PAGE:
Light bulb image provided by Matt Walker under the Creative Commons “Attribution-ShareAlike” license.
New undergraduates are already successful students when they arrive at university. They come with learning habits developed over a decade’s time at school where “work harder” is a commonly followed injunction for improvement or to remedy declining achievement.
But learning at a university is more challenging than high school. Students face increasing rigour combined with more and denser material all at a quicker pace. Can students at university work smarter, making better use of their limited time? Continue reading Learning to Learn – Paul Kates
There might be two fundamental things to know about me to avoid conversational confusion. First, I’m a drag queen: I visually present on an almost day-to-day basis as masculine, but I identify under the transgender banner because my embodied identity oscillates across the gender binary and my proper pronouns are he/him/his, she/her/hers, and they/them/theirs. Second, my partner and I have the same name: each is Tommy (born “Thomas” with a birth certificate to confirm), and together we are the Tommies. I say these two things might be fundamental to know about me to avoid confusion in conversation because while I do not speak about myself in the third person (if you hear me say “Tommy,” you would do well to assume I mean my partner), people do speak about me, and they speak about me with a variety of pronouns that fit me and align with who I am. This has proven to be very puzzling to some folks at several times (my dear 85-year-old grandma has finally got the knack of “the Tommies,” but that plurality for her is my partner and me, not myself and I). I love this perplexity because in life as in teaching, this is an opportunity for learning.
In teaching language studies specifically, a grammar lesson in parts of speech and number agreements would seem to be an appropriate exercise for first-year Undergraduates; it may not, though, seem immediately fitting for first-year non-language courses or even upper-year language courses where the knowledge and understanding are assumed to be established and built upon. But it is. The refresher of a language exercise like the one below not only reaffirms language and communication skills for learners but opens the window to an opportunity for learning that is wider than a grammar primer.
In early June, I had the pleasure of going to the Waterloo Aboriginal Education Centre (WAEC) at St. Paul’s University College with my colleagues from the Centre for Teaching Excellence (CTE). Our Centre went to WAEC for our annual Professional Development Day where we learned more about each other through various activities. One of the activities that stood out for me was indicating on a map where we live, where we are from, and where our roots originate. This activity allowed us to see that we all come from different places around the world, but we come together to make the CTE team. This activity also showed that we all have unique experiences, and we should use those experiences to help the Centre, and each other grow.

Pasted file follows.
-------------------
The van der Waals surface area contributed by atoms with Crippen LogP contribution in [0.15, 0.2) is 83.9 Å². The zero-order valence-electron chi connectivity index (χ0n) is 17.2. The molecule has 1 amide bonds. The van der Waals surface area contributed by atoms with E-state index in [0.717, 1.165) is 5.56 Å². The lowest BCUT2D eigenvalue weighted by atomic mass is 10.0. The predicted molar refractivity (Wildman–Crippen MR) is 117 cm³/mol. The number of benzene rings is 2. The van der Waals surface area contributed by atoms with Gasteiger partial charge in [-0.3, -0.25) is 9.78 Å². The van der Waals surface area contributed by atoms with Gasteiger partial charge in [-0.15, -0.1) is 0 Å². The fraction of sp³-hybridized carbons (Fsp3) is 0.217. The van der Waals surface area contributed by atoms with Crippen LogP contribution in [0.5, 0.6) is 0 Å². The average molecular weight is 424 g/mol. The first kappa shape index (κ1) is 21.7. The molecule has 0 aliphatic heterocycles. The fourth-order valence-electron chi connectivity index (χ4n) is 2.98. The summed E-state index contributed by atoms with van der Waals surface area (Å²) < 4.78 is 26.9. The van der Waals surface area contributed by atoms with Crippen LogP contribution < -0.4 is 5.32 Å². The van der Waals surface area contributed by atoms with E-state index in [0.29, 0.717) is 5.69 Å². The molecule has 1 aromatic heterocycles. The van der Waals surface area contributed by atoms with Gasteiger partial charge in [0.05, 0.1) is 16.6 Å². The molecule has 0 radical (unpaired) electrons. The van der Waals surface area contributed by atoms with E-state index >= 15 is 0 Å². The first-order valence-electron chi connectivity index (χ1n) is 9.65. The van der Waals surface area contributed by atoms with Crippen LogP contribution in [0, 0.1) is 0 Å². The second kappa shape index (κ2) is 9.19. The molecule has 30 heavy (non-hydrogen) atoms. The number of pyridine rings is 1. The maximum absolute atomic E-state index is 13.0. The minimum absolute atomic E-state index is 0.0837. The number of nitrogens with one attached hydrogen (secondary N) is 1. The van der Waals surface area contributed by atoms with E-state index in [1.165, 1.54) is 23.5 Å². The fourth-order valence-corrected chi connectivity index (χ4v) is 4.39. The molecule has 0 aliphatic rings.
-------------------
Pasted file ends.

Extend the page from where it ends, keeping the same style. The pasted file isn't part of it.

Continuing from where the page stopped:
We also learned more about Truth and Reconciliation while at the WAEC. We were taken through a blanket activity (an example of a blanket activity can be seen on the left) that acted as a simulation of the history of what aboriginal people had experienced. Our staff started out standing on some blankets that were spread across the floor (to form one large blanket representing Turtle Island), but as the activity went on, the blankets kept getting folded in and shrinking the space we had to stand on (representing the lands that were taken from the aboriginals). In addition, some people were taken from the main group and told to stand on a separate blanket (representing a residential school). Other members of our group were told that they had to leave the blanket because they had become a lawyer or doctor (aboriginals lost their status if they became certain professions), or because they had gotten a deadly disease that was brought by the settlers. By the end of the activity, there were only 3 out of about 26 people still standing on the blankets that had been significantly reduced in size. The activity opened my eyes to some of the hardships that the aboriginal people have been through.
Overall, I thought the day was a success. I was able to learn more about myself and my colleagues, while also learning a bit more about the history and hardships of aboriginal people.
Photo taken by Bernard Clark at Queen’s University, Creative Commons (found on Flickr)
Many of us have likely heard the term wrapper or cognitive wrapper used when discussing ways to help our students in becoming more independent and self-aware learners. In particular, this term comes up when discussing assessment as a learning opportunity. So what exactly is a cognitive wrapper and how can it be used to aid learning?
In brief, a cognitive wrapper is a tool to guide students before, during or after a teaching and learning event to help them identify their own approaches to the teaching and learning event and what aspects of their behavior are productive and which aspects are not. It encourages students to purposefully examine what they can and should change so as to improve the teaching and learning experience. Wrappers are a structured way to guide students through a reflective process that increases their self-awareness and leads to a modification of behavior through self-regulation.